Geo.Geo empowers communities to learn new mapping tools to engage and enthuse local residents to take more responsibility in managing their environment and formalising insight into a low carbon, sustainable future. We build local mapping capacity to help transform valuable local knowledge on specific issues (such as the local economy, flooding, heritage and transport) into geographic information. This cutting is empowering governments to come together with their communities to discuss what is most important to them and learn the latest mapping tools and technologies along the way. Our framework for community mapping can help to:
- engage communities on locally-important issues;
- motivate and train community members to use the latest open source mapping tools to record information on these issues;
- support cartographic output and visualisation that aids discussion and decision making;
- develop the right platforms and solutions that make use of the data and link with large, national datasets.
Case Study I: Climate Resilience Mapping in perthshire
In early 2013, Geo.Geo worked in partnership with Sniffer and Adaptation Scotland to help a sustainability group from the Carse of Gowrie, a series of low-lying communities situated between Perth and Dundee in Scotland. Over just 6 workshops, Geo.Geo helped local residents to identify key issues affecting their local environment and learn the latest mapping tools to translate these into geographic data. The end result was a series comprehensive maps produced by community members reflecting local insight into a vast array of topics, from drainage systems, to historic orchards, local assets and tourism.
The videos below give the local residents' account of the community mapping experience, as well as some timelapse cartography highlighting the amazing efforts and energy of the mapping workshops.
Case Study II: crowdsourcing sustainable ideas from scotland's youth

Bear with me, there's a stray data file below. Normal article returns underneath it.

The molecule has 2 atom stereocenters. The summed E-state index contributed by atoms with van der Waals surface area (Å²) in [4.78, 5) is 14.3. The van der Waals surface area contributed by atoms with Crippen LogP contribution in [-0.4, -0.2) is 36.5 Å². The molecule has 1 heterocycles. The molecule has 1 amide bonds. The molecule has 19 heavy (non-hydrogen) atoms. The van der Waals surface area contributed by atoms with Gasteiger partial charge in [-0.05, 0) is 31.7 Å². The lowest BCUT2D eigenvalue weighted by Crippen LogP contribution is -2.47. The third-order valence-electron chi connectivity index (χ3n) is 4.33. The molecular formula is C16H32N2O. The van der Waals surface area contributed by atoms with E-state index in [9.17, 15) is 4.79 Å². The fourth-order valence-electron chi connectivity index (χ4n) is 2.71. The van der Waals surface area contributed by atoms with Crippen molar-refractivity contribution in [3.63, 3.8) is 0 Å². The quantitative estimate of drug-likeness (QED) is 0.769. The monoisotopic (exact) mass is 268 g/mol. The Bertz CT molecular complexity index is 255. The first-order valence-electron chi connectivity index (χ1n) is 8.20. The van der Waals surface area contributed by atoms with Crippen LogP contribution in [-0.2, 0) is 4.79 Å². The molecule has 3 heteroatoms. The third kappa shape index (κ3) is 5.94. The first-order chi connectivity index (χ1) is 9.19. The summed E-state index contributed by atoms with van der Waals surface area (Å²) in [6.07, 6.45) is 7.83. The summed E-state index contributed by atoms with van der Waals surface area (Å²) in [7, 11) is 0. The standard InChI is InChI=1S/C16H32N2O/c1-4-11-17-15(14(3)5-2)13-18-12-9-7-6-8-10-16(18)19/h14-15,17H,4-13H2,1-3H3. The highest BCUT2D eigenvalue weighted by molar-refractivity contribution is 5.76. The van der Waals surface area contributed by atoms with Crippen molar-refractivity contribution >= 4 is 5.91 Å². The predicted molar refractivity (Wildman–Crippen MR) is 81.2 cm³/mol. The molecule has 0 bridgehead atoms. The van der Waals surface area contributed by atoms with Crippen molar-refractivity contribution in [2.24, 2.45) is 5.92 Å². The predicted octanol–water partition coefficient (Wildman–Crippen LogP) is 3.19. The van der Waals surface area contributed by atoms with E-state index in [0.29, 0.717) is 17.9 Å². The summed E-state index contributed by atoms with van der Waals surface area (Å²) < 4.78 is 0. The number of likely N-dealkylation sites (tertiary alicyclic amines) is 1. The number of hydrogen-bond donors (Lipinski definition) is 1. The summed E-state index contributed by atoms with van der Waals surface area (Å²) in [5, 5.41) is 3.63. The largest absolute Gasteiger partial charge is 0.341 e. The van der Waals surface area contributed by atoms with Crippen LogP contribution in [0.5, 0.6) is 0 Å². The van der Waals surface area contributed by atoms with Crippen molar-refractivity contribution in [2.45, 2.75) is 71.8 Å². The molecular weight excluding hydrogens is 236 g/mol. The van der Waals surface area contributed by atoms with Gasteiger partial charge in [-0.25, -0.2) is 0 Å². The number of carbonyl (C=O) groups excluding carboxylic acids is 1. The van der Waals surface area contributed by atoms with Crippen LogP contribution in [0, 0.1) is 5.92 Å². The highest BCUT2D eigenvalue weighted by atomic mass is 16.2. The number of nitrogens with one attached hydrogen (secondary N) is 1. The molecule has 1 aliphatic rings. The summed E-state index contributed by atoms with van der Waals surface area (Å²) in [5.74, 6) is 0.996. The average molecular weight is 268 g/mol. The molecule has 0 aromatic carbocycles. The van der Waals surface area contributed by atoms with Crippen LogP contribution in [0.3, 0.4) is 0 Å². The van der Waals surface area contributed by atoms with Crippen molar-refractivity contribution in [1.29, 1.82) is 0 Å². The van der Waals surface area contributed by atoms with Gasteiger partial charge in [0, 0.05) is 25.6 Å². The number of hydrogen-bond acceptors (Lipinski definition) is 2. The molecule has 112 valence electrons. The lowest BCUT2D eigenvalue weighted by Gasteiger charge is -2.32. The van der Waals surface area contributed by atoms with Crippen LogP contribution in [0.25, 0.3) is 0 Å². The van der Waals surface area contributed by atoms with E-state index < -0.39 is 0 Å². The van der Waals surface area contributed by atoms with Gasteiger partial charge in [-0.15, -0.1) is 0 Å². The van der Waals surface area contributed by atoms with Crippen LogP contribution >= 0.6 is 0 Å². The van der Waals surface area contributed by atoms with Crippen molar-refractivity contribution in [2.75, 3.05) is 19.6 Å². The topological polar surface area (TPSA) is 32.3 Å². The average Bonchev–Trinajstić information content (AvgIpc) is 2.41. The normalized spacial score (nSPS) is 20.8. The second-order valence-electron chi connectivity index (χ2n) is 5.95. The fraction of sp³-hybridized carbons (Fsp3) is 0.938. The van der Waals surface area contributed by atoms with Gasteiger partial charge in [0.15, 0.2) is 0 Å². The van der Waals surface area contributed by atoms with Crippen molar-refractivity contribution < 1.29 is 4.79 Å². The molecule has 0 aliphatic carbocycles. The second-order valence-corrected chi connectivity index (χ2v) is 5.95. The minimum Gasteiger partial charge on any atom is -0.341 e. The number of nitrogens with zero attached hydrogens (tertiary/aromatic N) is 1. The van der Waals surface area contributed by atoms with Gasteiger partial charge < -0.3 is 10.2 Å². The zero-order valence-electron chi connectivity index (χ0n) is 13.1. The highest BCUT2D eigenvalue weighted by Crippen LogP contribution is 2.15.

Now in its fourth year, Geo.Geo designed and developed a crowd-sourcing competition map app for Scotland's Environment Web which utilised a stack of powerful open source tools to create a secure, cloud-based competition platform to enable young people to submit their ideas around our sustainable future. The site features an interactive atlas to interact, filter and explore submissions (after the competition ends, if you're a viewing member of the public of course) and an easy-to-use form to submit entries and include images and videos. The platform also provides a special Judge's Panel view for YoungScot volunteers to register and cast their votes on their peer's submissions so that the prizes can be decided (and yes, we added code to stop young people voting lots of times and trying to cheat!).
OurEnvironment.scot was one of the first .scot domains with its aim to empower young people from all over Scotland (from ages 5 to 17) to have a voice in our transition towards a low carbon society. The competition will begin again towards the end of 2016, with a deadline expected early 2017...get yourself involved!
Case Study III: energy archipelago: the world's portal for community-owned renewable energy projects
As we move towards our transition to a low carbon economy and secure energy future, the contribution of community-owned projects is becoming increasingly vital for our overall energy mix. To help support further widespread adoption, Geo.Geo partnered with Scene Community, an organisation looking to strengthen community involvement in the energy sector.
EnergyArchipelago.com aims to house the world's community-owned renewable energy projects, empowering communities themselves to keep project records up to date whilst providing three powerful APIs to help analyse and disseminate their contributions to national and regional governments. The platform is another example of a robust, cloud-based solution developed using an open source stack infrastructure which currently encompasses all community-owned projects found in the UK, Ireland, Netherlands, Spain and Australia. With Mexico and UAS-based projects being integrated later this year, the platform aims to become this first truly global data portal for the community-owned renewable energy sector.